Balancing Triathlon and Family

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Trying to fit exercise into your daily routine can be a challenge, add work and family into the equation and it can pose an even bigger challenge.  I’m writing this blog to tell you that it can be done and you don’t need to feel like your life is spinning out of control while doing it (although sometimes on really bad days it may feel like it).
Jen Yanda
My husband (Joe) began consistently training for triathlons 3 years ago.  What I mean by “consistently” would be working out every day, one or two times a daily.  I didn’t mind it really.  Most days he completed one of his workouts before the kids and I got out of bed in the morning.  The other workout was done around our family schedule.  I was strictly running at the time and was not interested in doing triathlons, so I would usually run when he arrived home from his early morning workout.  This is how our household ran BEFORE I started triathlons.  Now for the past 2 years my husband and I both try to fit in our daily workouts, work, and raise our 2 boys together.  Some of the things that we found helpful are as follows:

Communication – Communication is what I think is the most important key to making the triathlon world and family world align.  Here is how we do it.  A monthly calendar with the kids school and extra activities hangs on the side of the refrigerator.  My “Training Peaks” weekly schedule is printed and posted on the refrigerator for all to see (mainly it is here for myself, but I think Joe looks at it on occasion to see if I’m doing my workouts).  In the evenings, we typically will talk about what we have going on the following day for work, the boys’ activities, and discuss what our plan is to make sure we get our workouts in.

Flexibility – This is a must!  I work part time (20 hours a week/with flexible hours), and Joe works full time (with longer set hours and traveling).  Joe usually gets the dibs on his ideal training times and I typically try to work around his schedule and what the boys have on their schedule.  It’s what makes the most common sense to us. 

Sacrifices – In a lot of ways!  Our boys are 10 ½ and 8.  They are very active in basketball and baseball.  We make it our priority to get them to practices and games.  Sometimes that means getting up on weekends at 3:00 a.m. to get a workout in before we have to leave for tournaments.  Sometimes we get to travel as a family, but most of the time it is Joe taking one boy and I taking the other.  That is just our angle on it.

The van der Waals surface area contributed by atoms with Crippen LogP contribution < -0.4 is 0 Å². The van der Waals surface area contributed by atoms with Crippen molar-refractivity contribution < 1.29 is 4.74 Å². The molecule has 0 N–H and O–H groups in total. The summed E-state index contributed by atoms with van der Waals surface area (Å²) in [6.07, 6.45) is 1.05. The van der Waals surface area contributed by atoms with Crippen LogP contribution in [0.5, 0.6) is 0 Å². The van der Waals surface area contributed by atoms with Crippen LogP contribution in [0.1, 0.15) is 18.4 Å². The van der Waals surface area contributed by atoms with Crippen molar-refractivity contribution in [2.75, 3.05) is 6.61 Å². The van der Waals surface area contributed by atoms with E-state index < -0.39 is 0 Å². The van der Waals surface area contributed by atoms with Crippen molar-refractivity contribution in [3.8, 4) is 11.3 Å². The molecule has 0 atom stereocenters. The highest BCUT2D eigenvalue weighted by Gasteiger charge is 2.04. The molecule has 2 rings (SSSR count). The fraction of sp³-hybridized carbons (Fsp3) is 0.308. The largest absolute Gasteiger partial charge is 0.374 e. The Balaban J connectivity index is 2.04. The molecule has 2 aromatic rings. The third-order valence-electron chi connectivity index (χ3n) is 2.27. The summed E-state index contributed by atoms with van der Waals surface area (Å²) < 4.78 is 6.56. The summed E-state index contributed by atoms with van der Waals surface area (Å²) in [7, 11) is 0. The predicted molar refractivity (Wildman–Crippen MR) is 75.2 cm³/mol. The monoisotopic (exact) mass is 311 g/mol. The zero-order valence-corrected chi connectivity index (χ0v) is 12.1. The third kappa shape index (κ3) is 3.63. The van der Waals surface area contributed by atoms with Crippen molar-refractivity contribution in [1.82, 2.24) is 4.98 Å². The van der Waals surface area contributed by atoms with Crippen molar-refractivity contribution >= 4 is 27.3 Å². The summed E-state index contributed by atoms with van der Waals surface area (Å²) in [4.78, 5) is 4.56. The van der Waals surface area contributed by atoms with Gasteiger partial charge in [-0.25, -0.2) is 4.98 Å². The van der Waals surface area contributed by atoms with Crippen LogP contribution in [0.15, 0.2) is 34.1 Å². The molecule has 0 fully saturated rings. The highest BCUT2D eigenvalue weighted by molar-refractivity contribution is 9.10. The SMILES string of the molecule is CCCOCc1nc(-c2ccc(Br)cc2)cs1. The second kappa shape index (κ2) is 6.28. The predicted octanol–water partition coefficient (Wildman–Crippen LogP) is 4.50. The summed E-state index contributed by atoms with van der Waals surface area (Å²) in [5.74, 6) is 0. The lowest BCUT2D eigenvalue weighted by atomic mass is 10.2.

The boys have a different angle.  Often times they end up spending time the track for our track workouts.  We encourage our boys to run laps with us, but most of the time they are throwing the football, kicking balls and making up their own games of one-on-one baseball.  Other times, if I have an easy 30-45 minute run I will do laps around our subdivision, which is just over a mile long circle.  This allows the boys to “participate” with me.  I call it their kid version of a triathlon.  Typically they will do the first loop with their scooter, second loop with their bike and third loop running.  Depending on how long my run is, they will bike more laps.  The local YMCA is my kids second home.  They spend about 1-2 hours a week practicing basketball or doing other boy activities while I get in my swims.  They find the time enjoyable because they get to practice their skills on the court, although I try not too do this often, since it takes away from time I can be spending with them. 

During the summer months, we often get babysitters to watch the boys so that we can get our workouts done at the same time.  This allows us to spend the rest of the together as a family.  A lot of time in the summer, the boys like to go biking and it is something we all love to do as a family.     

Triathlon training is a big commitment in someone’s life that requires communication, flexibility and sacrifice.  Triathlon training is important to me and my husband.  We also hope that by providing a good example of healthy lifestyle to our children we can have a positive influence on their lives as well. 

TRI it!

Jen Yanda is a triathlete racing for the Wattie Ink. Elite triathlon team. She resides in Manitowoc, Wisconsin with her family.

2 responses to “Balancing Triathlon and Family”

  1. JerBear Says:
    Nice post. Very informative and helpful for the active family.
  2. Chad Beck Says:
    Thank you for sharing this post. I am struggling as a new triathlete with feeling guilty of the time and money spent in training. This was very helpful.

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